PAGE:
Sharing Home-Return Kits


dishes

Illustration by Julie Yellow

Rain poured as a cold wind blew. I saw trees that had been uprooted and lost all their leaves. The power was off in some areas due to damaged electrical lines. The scene before me was now like a haunted place. Everything had been blown away. People were starving for food and longing for shelter.

My heart was filled with the desire to serve. My family and other members of the Church had traveled to a poor community where a typhoon had devastated thousands of homes and taken thousands of lives. We were there to give relief goods to the victims.

When we first arrived, I had seen the mourning in people’s faces. I realized then how blessed we were that our homes hadn’t been destroyed.

It was still raining when we started handing out relief packs at a muddy, roofless gym, but that didn’t matter to us. The relief packs—sets of plastic trays, kettles, plates, spoons, forks, glasses, and flasks—we nicknamed “home-return kits.” As my family and I handed relief packs to the people, they gave us warm smiles and thank-yous.

The priceless gratitude of the people uplifted me, and I felt the influence of the Spirit. Their smiles manifested that there is hope and that Heavenly Father and Jesus Christ will never leave us and will always bring light to our dark days.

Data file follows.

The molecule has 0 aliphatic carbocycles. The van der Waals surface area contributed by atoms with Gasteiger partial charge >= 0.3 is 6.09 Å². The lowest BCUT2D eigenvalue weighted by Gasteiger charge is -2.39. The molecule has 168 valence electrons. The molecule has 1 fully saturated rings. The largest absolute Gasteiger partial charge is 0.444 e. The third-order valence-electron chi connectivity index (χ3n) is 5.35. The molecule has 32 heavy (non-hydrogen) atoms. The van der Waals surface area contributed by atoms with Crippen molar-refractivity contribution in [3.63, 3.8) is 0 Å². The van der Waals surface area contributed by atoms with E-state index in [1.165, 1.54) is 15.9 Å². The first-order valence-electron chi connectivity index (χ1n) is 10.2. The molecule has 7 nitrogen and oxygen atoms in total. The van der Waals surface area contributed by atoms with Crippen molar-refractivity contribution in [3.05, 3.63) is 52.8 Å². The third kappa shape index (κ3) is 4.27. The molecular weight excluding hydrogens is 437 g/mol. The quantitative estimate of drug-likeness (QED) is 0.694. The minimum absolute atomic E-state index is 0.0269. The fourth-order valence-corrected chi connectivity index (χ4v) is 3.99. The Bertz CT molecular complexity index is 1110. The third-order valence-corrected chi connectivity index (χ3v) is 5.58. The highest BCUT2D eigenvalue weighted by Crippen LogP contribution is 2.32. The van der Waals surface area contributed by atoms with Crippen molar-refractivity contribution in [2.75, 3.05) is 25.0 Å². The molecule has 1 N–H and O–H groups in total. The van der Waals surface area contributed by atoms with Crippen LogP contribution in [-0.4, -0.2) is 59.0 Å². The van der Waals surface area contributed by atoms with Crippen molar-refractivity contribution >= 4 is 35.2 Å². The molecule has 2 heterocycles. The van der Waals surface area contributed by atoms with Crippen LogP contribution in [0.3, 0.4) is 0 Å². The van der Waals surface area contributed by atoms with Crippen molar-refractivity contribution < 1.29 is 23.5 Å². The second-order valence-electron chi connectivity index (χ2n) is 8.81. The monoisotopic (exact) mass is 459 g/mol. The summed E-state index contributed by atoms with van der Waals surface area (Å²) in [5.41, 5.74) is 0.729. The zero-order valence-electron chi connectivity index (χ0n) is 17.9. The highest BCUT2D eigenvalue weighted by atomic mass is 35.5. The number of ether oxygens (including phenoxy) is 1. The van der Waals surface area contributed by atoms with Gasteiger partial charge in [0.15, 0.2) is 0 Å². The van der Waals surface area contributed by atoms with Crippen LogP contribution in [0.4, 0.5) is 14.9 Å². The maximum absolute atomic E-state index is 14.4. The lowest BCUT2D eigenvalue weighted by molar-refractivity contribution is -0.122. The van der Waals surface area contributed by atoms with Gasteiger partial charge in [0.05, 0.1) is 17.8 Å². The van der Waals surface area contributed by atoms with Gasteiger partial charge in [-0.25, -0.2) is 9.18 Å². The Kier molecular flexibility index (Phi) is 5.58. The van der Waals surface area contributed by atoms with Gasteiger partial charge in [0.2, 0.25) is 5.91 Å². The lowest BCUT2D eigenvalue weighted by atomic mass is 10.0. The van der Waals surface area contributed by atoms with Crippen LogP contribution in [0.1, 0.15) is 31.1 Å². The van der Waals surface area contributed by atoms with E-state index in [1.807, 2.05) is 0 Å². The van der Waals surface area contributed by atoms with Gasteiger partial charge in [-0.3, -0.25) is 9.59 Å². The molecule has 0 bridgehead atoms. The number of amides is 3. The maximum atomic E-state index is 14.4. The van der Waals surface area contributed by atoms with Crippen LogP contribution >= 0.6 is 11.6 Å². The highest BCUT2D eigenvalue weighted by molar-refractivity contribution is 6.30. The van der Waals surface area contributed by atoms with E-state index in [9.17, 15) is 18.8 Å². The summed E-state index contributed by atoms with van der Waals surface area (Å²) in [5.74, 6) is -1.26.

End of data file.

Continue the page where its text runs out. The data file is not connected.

I know that if we serve and love one another, we will gain eternal blessings and inherit Christlike attributes. The blessings of serving do not always come right away, but they will come if we continue to serve others with a sincere heart. I know that “when ye are in the service of your fellow beings ye are only in the service of your God” (Mosiah 2:17).

An Instrument in God’s Hands

“Often Heavenly Father will meet the needs of others through you. … As you devote yourself to serving others, … you will enjoy happiness that comes only from giving service. … Your capacities will increase, and you will be an instrument in God’s hands to bless the lives of His children.”

For the Strength of Youth (booklet, 2011), 32, 33.